A few weeks ago, I received a message in the mail from Ariel Glazer at University of Buenos Aires sharing this video, which remixed some footage from the interview I gave to the producers of Digital Nation. In many ways, it captures some of my core themes and concerns better than the PBS documentary and in the process, it helps us make connections with a range of other conversations taking place around the world about New Media Literacies.
When I taught my New Media Literacies class last semester at USC, I asked my students to interview a student or teacher about the ways that the issues in our class impacted their lives. Because these students came from many different countries, we ended up with glimpses of what was taking in classrooms from the Laplands to India, from Bulgaria to India. In almost every case, the young people interviewed described deeply meaningful forms of learning which were taking place through their engagement with affinity groups and social networks online, yet they each described school practices which shut off that learning once they entered the classroom. The teachers, on the other hand, talked about struggling to keep up with their students, about a lack of formal training to help them make the transitions being demanded, and about their fears of losing control over their classroom.
I wanted to stress the international nature of these exchanges because this week I am going to be sharing with you an extended interview which I did with Pillar Lacasa, a Spanish researcher, who has spent two blocks of time as a visiting scholar in the Comparative Media Studies Program and whose work has been featured on this blog before. Lacasa is a close friend and she knows enough about my work to ask questions which help position it for readers back in Spain. Since this interview will appear later this week in Spanish in Cuadernos de Pedagogia, I asked her if I could share the original English language version here. I hope that this will be of interest especially to the many parents and educators who read this blog and may represent a response to some of the issues raised in the Digital Nation documentary.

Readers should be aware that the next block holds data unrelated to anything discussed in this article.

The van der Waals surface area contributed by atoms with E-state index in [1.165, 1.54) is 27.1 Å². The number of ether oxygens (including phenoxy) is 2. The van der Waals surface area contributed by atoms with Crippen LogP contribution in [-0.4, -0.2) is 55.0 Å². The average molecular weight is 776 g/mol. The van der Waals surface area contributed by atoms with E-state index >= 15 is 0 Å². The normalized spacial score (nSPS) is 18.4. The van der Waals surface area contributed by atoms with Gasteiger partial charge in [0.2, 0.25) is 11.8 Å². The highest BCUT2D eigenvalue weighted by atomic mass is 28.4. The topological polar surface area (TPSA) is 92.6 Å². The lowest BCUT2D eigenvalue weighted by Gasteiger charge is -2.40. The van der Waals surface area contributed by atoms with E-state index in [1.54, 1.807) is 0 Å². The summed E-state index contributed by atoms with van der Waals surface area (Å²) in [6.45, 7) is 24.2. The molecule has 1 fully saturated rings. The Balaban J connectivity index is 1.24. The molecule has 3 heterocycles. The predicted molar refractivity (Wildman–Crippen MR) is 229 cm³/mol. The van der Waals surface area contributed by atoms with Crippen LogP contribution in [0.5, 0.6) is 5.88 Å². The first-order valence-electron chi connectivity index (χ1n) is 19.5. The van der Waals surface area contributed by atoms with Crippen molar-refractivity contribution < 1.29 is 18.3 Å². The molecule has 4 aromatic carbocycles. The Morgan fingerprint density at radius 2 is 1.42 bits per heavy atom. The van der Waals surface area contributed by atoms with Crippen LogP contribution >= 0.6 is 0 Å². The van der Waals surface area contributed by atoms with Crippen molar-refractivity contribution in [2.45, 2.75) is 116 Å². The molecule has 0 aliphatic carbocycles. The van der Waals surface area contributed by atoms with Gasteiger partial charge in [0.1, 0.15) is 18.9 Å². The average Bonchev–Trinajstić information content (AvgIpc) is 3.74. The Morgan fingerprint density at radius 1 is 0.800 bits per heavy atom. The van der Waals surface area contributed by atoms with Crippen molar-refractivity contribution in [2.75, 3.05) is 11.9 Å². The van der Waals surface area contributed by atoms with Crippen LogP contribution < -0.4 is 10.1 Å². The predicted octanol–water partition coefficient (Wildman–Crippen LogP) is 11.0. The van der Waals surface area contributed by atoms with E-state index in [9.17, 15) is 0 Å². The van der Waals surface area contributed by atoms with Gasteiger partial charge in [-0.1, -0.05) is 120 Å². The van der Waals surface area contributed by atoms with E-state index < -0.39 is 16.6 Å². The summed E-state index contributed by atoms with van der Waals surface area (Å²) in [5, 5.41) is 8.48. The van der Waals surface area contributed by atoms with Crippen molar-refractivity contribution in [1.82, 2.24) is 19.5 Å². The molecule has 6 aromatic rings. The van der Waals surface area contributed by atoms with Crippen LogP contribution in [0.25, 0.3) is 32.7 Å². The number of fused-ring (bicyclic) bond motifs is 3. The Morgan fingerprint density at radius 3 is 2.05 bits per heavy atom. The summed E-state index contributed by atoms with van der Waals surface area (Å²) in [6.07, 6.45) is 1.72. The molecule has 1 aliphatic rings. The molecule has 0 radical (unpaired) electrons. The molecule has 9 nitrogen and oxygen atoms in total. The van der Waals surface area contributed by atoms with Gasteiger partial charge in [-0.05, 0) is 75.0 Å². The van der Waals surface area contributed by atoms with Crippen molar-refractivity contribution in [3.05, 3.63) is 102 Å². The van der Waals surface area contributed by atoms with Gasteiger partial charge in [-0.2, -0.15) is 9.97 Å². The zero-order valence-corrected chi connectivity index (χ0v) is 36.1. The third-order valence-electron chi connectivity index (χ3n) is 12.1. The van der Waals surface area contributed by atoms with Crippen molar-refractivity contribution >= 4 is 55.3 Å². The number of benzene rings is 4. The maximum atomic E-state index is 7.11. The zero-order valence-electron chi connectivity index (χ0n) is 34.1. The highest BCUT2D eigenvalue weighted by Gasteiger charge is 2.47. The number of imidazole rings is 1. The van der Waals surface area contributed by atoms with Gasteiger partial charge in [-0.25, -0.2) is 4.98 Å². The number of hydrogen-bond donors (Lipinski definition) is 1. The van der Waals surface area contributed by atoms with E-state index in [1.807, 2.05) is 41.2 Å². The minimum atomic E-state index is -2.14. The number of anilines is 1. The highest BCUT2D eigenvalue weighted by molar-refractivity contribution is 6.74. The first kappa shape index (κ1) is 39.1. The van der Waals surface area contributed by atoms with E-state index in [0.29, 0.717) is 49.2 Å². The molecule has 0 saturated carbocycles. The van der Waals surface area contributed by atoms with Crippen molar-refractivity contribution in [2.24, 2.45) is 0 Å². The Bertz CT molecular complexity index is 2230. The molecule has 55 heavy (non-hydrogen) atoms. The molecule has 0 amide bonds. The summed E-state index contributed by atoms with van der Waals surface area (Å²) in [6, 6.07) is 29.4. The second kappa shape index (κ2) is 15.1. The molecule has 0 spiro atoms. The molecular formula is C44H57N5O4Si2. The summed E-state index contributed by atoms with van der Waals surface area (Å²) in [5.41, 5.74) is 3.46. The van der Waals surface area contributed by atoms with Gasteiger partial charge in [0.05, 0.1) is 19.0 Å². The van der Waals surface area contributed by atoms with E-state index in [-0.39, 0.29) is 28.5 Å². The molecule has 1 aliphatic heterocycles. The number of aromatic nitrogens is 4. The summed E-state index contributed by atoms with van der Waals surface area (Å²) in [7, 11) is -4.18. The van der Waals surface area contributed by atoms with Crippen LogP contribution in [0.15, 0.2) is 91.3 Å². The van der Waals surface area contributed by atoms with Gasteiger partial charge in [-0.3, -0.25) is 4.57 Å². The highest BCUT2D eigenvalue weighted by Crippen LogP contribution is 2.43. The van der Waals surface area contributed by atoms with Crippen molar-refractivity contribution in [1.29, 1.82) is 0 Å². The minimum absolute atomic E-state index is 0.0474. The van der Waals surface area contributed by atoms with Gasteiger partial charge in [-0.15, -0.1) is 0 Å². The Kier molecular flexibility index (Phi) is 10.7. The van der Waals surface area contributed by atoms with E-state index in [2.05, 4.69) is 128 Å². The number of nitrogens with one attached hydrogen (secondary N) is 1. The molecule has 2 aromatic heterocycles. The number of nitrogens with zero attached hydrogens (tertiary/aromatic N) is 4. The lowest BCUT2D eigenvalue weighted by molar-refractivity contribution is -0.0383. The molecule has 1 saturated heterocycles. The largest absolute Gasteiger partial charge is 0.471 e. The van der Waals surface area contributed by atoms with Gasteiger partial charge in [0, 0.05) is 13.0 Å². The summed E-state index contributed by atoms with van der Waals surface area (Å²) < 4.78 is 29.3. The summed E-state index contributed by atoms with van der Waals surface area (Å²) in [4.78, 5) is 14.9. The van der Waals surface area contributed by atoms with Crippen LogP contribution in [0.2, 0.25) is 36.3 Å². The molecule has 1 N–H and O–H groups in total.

Children and young people like to spend their free time in front of the screen. Could you give us some good reasons to that could persuade educators to introduce new media and screens in schools
At the end of the day, it isn’t about the technology. It certainly isn’t about the screen per se. It is about the informational affordances and cultural practices which have taken shape around the computer and other interactive technologies. It isn’t about the computer replacing the book. It is about a world where students learn with a book in one hand and a mouse in the other, rather than one where they are taught that book culture is so fragile it needs to be protected from the computer.
Jenna McWilliams, until recently, part of our Project NML staff, writes powerfully about reading with a mouse in your hand. She tells us that teachers often encourage students to read with a pencil in their hands — not simply letting the words pass over their eyeballs but critically engaging with them, taking notes, asking questions, critiquing as they go. When students read with a mouse in their hands, they take this one step further: they assume that they must actively respond to what’s been put in front of them; they are poised to participate; they take responsibility over the quality of information and correct it publically if it is wrong.
Yochai Benkler, author of The Wealth of Networks, tells us we respond to the culture differently when we see it through the eyes of a participant rather than a consumer. And it is this participatory culture which has been facilitated by the new digital media in a way that stretches far beyond the imagination of previous generations.
Reading your book I noticed that you establish an interesting distinction between mass media and technology. How do you understand both of these concepts?
For me, a medium is more than simply a technology. It also includes the social and cultural practices that have grown up around us. So, when we talk about television, we are not simply talking about an electronic appliance; we are talking about the programming strategies and conventions which have emerged to shape our experience of television and we are referencing the particular mind set that has evolved around watching television often in our homes with little chance of engaging with its contents directly or publically. When we are talking about the internet, we are talking about all of the activities we perform through this new information infrastructure and the mindset which emerges through our ongoing engagement and participation in the great public conversation that emerges through it.
Beyond the individual medium there is a media ecology — all of the different kinds of communications systems which surround us and through which we live our everyday lives. Right now, for example, we inhabit a world where mass media, top down systems of communications, co-exist with grassroots media, which enable much broader opportunities for our participation. We are just starting to understand what happens when these two systems collide.